Sounds of solidarity
There is no dull moment in Yorkshire! In solidarity with all oppressed people around the world, Amir Monsef a Sanctuary seeker from Iran, performed a song he dedicated to the women and people of Iran.
The speakers were drawn from the migrant justice frontlines. Zrinka Bralo the CEO of Migrants Organise set the scene with an inspiring speech reminding the audience that our struggle is a long distance relay not a sprint. She has seen off 14 Home Secretaries and six Prime Ministers, so is not new to the hostile environment. Zrinka invited the Yorkshire Summit to build alliances to fight against the oppressive immigration laws, now penetrating all our public services.
Mary Brandon, Regional Campaigns Manager, Asylum Matters, highlighted some of the campaigns and initiatives that are ongoing in the region. She pointed out that bringing in people who are not usually part of our ‘sector’ is one of the ways to achieve changes. She cited Penistone Council and the private sector involvement in the Lift the Ban Campaign (a campaign to give people claiming asylum the right to work) as examples of how the public and private sector has pledged to defend the right to asylum.
Then we had the amazing trio from Solidarity Knows No Borders Merseyside: Nina Houghton, Celine Hay and Manono Kawoza. They talked about their own experiences in organising for justice. In addition to going to demos, they have started the difficult job of knocking on doors and trying to raise awareness about migrants rights and their situation to residents of some areas.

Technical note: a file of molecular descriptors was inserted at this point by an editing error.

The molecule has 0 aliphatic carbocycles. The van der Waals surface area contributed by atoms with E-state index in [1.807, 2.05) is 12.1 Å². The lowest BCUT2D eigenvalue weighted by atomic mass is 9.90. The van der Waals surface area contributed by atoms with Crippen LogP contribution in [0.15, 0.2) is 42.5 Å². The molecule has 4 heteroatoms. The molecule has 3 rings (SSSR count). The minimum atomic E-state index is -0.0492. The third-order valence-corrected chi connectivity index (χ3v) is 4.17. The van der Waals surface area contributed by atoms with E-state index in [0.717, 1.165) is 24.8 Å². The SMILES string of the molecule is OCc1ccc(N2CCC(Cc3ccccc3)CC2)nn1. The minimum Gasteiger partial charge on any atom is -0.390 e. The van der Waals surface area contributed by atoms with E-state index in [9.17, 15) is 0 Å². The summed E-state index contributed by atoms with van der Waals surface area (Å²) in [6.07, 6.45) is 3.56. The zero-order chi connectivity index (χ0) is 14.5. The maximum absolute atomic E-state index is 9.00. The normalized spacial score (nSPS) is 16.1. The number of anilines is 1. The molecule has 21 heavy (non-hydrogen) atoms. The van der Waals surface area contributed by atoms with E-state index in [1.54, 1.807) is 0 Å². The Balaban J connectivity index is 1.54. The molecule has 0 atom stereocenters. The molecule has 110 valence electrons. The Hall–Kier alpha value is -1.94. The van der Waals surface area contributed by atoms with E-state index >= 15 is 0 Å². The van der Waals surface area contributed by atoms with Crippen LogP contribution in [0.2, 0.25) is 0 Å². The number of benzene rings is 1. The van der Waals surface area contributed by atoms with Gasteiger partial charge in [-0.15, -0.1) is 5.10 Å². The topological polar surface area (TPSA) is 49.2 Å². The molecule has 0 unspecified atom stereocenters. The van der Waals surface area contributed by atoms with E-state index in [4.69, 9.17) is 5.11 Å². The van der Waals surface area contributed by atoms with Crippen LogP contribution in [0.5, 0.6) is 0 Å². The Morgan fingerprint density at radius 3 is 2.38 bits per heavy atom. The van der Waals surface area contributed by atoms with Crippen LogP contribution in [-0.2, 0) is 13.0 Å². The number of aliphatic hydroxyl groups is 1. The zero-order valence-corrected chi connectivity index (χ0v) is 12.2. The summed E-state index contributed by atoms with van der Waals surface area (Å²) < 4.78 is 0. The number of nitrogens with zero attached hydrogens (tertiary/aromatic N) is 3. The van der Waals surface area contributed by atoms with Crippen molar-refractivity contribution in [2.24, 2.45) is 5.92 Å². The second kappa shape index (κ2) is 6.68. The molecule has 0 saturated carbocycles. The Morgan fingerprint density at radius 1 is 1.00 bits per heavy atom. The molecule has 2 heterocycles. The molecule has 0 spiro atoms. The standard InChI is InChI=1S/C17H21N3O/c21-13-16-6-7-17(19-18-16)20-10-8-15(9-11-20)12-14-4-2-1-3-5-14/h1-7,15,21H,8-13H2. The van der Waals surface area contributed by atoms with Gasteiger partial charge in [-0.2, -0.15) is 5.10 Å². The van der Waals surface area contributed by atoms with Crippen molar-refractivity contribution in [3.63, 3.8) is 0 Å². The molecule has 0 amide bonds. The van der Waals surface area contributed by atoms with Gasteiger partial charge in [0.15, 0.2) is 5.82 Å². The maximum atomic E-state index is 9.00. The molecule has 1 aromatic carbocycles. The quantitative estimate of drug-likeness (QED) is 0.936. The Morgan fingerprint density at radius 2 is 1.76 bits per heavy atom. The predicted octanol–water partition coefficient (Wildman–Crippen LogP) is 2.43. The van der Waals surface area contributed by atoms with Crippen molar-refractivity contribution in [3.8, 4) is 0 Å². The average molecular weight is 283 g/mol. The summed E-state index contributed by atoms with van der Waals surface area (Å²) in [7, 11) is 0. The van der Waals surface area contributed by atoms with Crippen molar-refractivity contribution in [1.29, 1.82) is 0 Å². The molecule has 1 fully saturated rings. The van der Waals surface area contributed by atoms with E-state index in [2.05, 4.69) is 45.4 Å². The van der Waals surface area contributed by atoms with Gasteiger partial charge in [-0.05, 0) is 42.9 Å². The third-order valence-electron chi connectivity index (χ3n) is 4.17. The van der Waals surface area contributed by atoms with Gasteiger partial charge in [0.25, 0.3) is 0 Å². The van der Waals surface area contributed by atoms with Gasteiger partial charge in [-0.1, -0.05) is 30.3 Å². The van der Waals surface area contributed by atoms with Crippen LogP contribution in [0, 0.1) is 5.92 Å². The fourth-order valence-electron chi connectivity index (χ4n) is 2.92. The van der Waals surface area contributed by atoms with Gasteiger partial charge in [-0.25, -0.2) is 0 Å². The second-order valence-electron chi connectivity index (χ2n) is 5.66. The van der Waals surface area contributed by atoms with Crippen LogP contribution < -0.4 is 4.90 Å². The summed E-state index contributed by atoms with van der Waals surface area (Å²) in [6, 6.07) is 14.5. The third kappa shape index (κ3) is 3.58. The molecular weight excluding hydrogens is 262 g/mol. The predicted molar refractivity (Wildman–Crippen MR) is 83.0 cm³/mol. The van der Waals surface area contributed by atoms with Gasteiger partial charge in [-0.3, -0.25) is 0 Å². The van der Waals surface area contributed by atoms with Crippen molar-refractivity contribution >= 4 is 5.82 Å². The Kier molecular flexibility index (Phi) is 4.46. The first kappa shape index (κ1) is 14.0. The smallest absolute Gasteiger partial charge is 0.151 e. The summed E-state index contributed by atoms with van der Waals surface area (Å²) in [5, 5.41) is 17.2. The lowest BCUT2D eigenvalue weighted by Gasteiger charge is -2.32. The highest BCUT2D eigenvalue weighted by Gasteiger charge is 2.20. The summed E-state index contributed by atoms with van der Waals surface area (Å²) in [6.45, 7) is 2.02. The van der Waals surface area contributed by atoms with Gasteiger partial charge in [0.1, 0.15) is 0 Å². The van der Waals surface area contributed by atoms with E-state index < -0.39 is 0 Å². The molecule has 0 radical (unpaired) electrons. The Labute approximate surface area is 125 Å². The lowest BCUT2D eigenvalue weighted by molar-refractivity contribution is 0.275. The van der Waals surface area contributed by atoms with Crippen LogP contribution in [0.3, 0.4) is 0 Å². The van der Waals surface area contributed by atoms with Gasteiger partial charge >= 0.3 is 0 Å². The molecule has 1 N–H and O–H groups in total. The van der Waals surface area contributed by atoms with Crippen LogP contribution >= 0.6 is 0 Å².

The participants broke into six workshops to discuss the major issues facing people in the region including; the hostile environment, learnings from ‘Justice for Simba Campaign’ on NHS charging, ‘Tell it as a migrant’ focused on sharing our stories, Mutual aid, Migrant Women Rights and Migrant Workers Rights.
The summary of the discussions will be used as part of the action planning for Solidarity Knows No Borders Yorkshire future organising.
The Summit was a space for people to meet and connect and showcase their work and campaign on 16 information stalls all within the hall. The lunch, cooked and donated by our allies in the Jubilee Movement, was delicious.
The participants who registered are already involved in over 50 campaigns and part of about 60 groups/organisations. The next step is to deepen these solidarity connections in Yorkshire and add more people to the Yorkshire Solidarity Knows No Borders Organising Group. First we have a few simple steps to take: from setting up our mailing list, action planning and organising and learning together (starting with media training.)
To connect, organise, grow our power, speak out and take action for dignity and justice in Yorkshire please reach out Sarli Nana email@example.com
For more information about Solidarity Knows No Borders and the movement for migrant justice please visit: https://firmcharter.org.uk